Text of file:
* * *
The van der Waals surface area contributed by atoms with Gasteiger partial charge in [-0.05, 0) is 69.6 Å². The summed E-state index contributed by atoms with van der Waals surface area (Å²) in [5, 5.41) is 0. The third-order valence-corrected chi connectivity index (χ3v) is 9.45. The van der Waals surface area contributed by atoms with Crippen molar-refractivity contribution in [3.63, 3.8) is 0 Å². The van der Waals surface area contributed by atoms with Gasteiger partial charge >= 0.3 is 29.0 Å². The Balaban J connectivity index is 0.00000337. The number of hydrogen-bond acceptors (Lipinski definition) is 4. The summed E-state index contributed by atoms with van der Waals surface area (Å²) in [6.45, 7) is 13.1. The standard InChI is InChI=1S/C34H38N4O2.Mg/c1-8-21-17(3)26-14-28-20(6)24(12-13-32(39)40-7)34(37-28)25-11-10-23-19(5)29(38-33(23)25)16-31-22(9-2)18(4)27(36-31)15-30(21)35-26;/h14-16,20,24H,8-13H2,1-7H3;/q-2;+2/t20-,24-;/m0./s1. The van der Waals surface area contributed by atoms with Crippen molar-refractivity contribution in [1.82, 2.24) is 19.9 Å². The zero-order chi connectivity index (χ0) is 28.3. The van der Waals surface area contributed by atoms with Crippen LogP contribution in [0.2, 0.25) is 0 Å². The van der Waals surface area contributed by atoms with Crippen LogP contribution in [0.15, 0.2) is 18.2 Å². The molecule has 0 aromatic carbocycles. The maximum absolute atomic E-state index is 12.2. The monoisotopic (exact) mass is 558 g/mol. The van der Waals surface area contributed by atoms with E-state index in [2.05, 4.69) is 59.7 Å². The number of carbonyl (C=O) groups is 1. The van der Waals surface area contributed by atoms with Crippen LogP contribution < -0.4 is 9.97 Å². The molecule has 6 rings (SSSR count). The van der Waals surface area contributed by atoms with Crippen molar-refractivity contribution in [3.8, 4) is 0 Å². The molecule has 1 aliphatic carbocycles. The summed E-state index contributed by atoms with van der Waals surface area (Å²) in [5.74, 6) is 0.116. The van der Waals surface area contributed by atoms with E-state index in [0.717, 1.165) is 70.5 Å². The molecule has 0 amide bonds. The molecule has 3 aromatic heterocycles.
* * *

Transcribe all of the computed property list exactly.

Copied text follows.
The van der Waals surface area contributed by atoms with Gasteiger partial charge in [-0.05, 0) is 69.6 Å². The summed E-state index contributed by atoms with van der Waals surface area (Å²) in [5, 5.41) is 0. The third-order valence-corrected chi connectivity index (χ3v) is 9.45. The van der Waals surface area contributed by atoms with Crippen molar-refractivity contribution in [3.63, 3.8) is 0 Å². The van der Waals surface area contributed by atoms with Gasteiger partial charge >= 0.3 is 29.0 Å². The Balaban J connectivity index is 0.00000337. The number of hydrogen-bond acceptors (Lipinski definition) is 4. The summed E-state index contributed by atoms with van der Waals surface area (Å²) in [6.45, 7) is 13.1. The standard InChI is InChI=1S/C34H38N4O2.Mg/c1-8-21-17(3)26-14-28-20(6)24(12-13-32(39)40-7)34(37-28)25-11-10-23-19(5)29(38-33(23)25)16-31-22(9-2)18(4)27(36-31)15-30(21)35-26;/h14-16,20,24H,8-13H2,1-7H3;/q-2;+2/t20-,24-;/m0./s1. The van der Waals surface area contributed by atoms with Crippen molar-refractivity contribution in [1.82, 2.24) is 19.9 Å². The zero-order chi connectivity index (χ0) is 28.3. The van der Waals surface area contributed by atoms with Crippen LogP contribution in [0.2, 0.25) is 0 Å². The van der Waals surface area contributed by atoms with Crippen LogP contribution in [0.15, 0.2) is 18.2 Å². The molecule has 0 aromatic carbocycles. The maximum absolute atomic E-state index is 12.2. The monoisotopic (exact) mass is 558 g/mol. The van der Waals surface area contributed by atoms with E-state index in [2.05, 4.69) is 59.7 Å². The number of carbonyl (C=O) groups is 1. The van der Waals surface area contributed by atoms with Crippen LogP contribution < -0.4 is 9.97 Å². The molecule has 6 rings (SSSR count). The van der Waals surface area contributed by atoms with Crippen molar-refractivity contribution in [3.8, 4) is 0 Å². The molecule has 1 aliphatic carbocycles. The summed E-state index contributed by atoms with van der Waals surface area (Å²) in [5.74, 6) is 0.116. The van der Waals surface area contributed by atoms with E-state index in [0.717, 1.165) is 70.5 Å². The molecule has 0 amide bonds. The molecule has 3 aromatic heterocycles.